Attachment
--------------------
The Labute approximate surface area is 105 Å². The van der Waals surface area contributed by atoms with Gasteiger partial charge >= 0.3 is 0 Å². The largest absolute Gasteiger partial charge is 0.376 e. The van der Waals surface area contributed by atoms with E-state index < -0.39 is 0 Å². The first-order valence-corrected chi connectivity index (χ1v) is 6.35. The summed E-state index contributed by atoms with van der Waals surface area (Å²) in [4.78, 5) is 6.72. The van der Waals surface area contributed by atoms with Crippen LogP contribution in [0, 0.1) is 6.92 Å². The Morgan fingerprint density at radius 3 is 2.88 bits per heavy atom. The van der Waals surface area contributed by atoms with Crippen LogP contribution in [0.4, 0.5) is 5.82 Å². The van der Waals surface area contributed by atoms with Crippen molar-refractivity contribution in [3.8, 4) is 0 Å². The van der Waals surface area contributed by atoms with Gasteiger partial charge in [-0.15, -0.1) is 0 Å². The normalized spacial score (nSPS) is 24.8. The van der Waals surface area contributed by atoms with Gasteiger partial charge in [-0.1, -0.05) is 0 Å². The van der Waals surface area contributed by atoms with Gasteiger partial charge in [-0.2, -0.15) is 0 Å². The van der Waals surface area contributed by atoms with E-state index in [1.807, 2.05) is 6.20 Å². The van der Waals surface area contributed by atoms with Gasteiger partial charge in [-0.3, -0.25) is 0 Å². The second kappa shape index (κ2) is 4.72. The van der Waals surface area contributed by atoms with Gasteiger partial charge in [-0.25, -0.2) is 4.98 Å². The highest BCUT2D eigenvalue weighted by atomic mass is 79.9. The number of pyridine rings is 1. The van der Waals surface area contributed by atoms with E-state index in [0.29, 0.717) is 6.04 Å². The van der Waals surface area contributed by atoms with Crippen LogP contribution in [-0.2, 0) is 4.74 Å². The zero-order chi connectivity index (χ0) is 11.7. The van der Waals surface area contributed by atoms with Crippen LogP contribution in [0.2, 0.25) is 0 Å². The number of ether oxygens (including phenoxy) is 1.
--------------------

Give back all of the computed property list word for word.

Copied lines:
The Labute approximate surface area is 105 Å². The van der Waals surface area contributed by atoms with Gasteiger partial charge >= 0.3 is 0 Å². The largest absolute Gasteiger partial charge is 0.376 e. The van der Waals surface area contributed by atoms with E-state index < -0.39 is 0 Å². The first-order valence-corrected chi connectivity index (χ1v) is 6.35. The summed E-state index contributed by atoms with van der Waals surface area (Å²) in [4.78, 5) is 6.72. The van der Waals surface area contributed by atoms with Crippen LogP contribution in [0, 0.1) is 6.92 Å². The Morgan fingerprint density at radius 3 is 2.88 bits per heavy atom. The van der Waals surface area contributed by atoms with Crippen LogP contribution in [0.4, 0.5) is 5.82 Å². The van der Waals surface area contributed by atoms with Crippen molar-refractivity contribution in [3.8, 4) is 0 Å². The van der Waals surface area contributed by atoms with Gasteiger partial charge in [-0.15, -0.1) is 0 Å². The normalized spacial score (nSPS) is 24.8. The van der Waals surface area contributed by atoms with Gasteiger partial charge in [-0.1, -0.05) is 0 Å². The van der Waals surface area contributed by atoms with Gasteiger partial charge in [-0.2, -0.15) is 0 Å². The van der Waals surface area contributed by atoms with E-state index in [1.807, 2.05) is 6.20 Å². The van der Waals surface area contributed by atoms with Gasteiger partial charge in [-0.3, -0.25) is 0 Å². The second kappa shape index (κ2) is 4.72. The van der Waals surface area contributed by atoms with Gasteiger partial charge in [-0.25, -0.2) is 4.98 Å². The highest BCUT2D eigenvalue weighted by atomic mass is 79.9. The number of pyridine rings is 1. The van der Waals surface area contributed by atoms with E-state index in [0.29, 0.717) is 6.04 Å². The van der Waals surface area contributed by atoms with Crippen LogP contribution in [-0.2, 0) is 4.74 Å². The zero-order chi connectivity index (χ0) is 11.7. The van der Waals surface area contributed by atoms with Crippen LogP contribution in [0.2, 0.25) is 0 Å². The number of ether oxygens (including phenoxy) is 1.